The Legality of Workforce Monitoring – Employee Monitoring Legal Issues

Monitoring your workforce and workplace isn’t anything new. Online businesses have been using various monitoring techniques and video surveillance to track events at the workplace. Some companies even built their own monitoring technology to monitor workplace safety and prevent potential threats.Talk to local commercial litigation lawyers Melbourne business owners’ seek out for advice on how to manage the risk involved with monitoring employees.

Workforce monitoring could expose your company to employee monitoring legal issues. However, you can avoid these issues by achieving the right balance between employee privacy and workforce monitoring. Let’s discuss employee monitoring and how to protect employees’ privacy.

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Reasons to monitor employees

A recent study indicated that almost 80% of digital businesses of all sizes practice some form of workforce monitoring to track employee activity. Business leaders are trying to determine employee behavior patterns using monitoring systems.

A 2018 survey showed that 94% of businesses used some method of workplace monitoring. According to these stats, worker surveillance has become common among modern business organizations.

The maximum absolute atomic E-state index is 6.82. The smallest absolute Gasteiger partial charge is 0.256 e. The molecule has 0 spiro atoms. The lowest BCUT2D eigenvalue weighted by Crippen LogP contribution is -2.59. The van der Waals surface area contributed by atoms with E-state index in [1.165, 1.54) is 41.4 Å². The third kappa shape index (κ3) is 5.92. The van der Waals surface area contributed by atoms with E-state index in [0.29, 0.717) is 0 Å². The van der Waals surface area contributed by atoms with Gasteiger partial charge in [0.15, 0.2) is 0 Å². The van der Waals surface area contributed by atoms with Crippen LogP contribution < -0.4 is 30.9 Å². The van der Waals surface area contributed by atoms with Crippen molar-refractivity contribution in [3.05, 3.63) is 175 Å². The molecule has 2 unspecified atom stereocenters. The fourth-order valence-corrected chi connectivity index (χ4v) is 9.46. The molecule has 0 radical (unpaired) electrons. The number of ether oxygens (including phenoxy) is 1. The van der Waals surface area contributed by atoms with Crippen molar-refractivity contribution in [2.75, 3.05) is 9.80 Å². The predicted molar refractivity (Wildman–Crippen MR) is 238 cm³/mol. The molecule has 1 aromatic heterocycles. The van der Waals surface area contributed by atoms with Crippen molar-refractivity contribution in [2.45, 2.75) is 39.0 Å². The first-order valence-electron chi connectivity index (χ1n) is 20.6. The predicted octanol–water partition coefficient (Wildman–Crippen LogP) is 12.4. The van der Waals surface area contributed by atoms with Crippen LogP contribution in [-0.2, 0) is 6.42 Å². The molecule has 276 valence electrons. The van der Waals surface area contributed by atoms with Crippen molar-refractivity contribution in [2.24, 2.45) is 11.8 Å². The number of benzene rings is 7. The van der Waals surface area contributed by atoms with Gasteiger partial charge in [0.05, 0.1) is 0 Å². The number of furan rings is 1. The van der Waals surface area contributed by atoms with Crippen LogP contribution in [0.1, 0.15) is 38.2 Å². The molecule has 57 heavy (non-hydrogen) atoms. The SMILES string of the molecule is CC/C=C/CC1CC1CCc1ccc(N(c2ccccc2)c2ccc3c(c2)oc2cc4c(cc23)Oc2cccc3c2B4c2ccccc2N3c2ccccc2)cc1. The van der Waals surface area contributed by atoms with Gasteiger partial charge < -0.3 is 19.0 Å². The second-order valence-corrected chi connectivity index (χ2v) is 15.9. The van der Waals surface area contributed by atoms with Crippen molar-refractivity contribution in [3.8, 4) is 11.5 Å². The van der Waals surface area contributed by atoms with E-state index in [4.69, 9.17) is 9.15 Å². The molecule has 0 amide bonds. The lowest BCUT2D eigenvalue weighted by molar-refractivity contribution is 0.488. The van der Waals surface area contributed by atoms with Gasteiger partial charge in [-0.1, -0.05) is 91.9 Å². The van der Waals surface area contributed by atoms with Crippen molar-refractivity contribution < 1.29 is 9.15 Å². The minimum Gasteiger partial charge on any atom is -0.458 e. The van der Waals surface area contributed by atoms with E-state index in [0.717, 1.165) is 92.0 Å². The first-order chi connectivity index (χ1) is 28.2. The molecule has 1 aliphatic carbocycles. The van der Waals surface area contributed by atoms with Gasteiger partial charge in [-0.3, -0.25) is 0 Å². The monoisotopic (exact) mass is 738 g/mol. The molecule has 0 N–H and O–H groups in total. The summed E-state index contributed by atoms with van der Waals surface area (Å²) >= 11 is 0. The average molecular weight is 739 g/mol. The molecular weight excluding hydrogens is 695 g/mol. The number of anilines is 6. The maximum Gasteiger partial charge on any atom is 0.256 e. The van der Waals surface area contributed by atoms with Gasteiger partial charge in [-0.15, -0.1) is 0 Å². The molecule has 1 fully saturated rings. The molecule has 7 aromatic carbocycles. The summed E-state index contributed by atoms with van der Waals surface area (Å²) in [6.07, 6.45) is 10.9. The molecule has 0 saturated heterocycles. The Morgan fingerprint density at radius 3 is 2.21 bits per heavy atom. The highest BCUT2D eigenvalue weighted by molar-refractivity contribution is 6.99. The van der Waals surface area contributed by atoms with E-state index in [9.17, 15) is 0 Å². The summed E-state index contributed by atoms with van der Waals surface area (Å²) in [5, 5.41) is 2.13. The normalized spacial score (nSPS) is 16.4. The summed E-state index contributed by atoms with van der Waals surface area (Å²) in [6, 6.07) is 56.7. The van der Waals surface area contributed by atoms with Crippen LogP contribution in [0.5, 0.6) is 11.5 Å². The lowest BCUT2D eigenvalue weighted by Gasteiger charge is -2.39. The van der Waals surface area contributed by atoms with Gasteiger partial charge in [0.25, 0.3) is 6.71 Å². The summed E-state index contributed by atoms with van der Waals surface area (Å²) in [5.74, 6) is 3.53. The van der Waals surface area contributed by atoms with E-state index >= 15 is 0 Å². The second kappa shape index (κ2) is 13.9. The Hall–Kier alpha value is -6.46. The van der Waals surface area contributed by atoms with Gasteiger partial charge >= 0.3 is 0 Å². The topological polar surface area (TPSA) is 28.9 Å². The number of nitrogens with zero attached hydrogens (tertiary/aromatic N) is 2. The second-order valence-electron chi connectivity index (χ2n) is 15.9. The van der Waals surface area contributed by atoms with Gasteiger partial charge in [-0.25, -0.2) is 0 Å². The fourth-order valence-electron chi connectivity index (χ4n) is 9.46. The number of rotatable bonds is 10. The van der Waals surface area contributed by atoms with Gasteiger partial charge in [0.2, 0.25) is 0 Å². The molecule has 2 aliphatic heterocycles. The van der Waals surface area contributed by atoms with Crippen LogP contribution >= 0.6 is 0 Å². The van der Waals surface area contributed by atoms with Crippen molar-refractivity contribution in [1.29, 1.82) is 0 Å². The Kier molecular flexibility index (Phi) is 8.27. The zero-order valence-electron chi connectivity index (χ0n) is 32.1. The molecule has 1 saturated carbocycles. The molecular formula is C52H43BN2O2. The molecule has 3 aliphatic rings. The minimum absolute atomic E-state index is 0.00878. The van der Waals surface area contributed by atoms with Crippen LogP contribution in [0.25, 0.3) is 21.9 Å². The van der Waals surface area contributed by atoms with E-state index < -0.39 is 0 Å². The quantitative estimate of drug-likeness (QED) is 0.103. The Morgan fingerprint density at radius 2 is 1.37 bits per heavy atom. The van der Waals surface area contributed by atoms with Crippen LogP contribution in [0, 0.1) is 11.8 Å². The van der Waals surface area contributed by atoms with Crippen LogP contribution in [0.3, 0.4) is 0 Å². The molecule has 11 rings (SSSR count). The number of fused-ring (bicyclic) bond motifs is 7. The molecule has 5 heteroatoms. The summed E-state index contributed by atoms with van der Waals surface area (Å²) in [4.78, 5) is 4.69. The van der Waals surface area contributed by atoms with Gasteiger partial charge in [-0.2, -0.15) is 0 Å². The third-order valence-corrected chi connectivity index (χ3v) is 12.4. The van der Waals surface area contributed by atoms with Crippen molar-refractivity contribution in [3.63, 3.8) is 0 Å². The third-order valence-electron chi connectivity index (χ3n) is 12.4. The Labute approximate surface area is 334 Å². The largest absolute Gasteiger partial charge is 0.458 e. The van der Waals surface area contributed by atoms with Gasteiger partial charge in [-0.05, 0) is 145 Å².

The reasons to monitor your workforce and track your employee activity are many:

  • Workforce monitoring prevents cyber attacks;
  • It contains inappropriate behavior;
  • It helps avoid workplace conflict;
  • It protects against IT threats and data loss;
  • It can boost productivity.
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Despite the many benefits, workforce monitoring can also cause trouble for business leaders as it could endanger employee privacy rights.

Since this is a complex and sensitive topic, employers must take precautions and implement the best monitoring practices to avoid consequences like legal issues, productivity loss, increased absenteeism, and low morale.

Typical forms of employee monitoring

There are seven most common types of employee monitoring.

Internet usage

Business leaders are worried about what workers are doing online. They monitor internet activity and usage by tracking app and web activities to check the time spent online per employee.

Internet usage monitoring can help prevent suspicious network activities and malicious data and avoid exposing corporate systems to cyber threats such as malware and ransomware. It can also ensure that company resources don’t fall into the wrong hands.

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Email monitoring

Email is still the main channel of communication for countless businesses. Email monitoring can help minimize cybersecurity threats, policy violations, excessive personal use, data breaches, etc.

Video surveillance

While video surveillance mainly serves security purposes, it can help with workforce monitoring by tracking customer misconduct, employee activities in real-time, and worker’s location.

Voicemail and phone calls

Aside from preventing the use of corporate phone systems for personal gains, monitoring calls helps employers improve customer service quality.

GPS tracking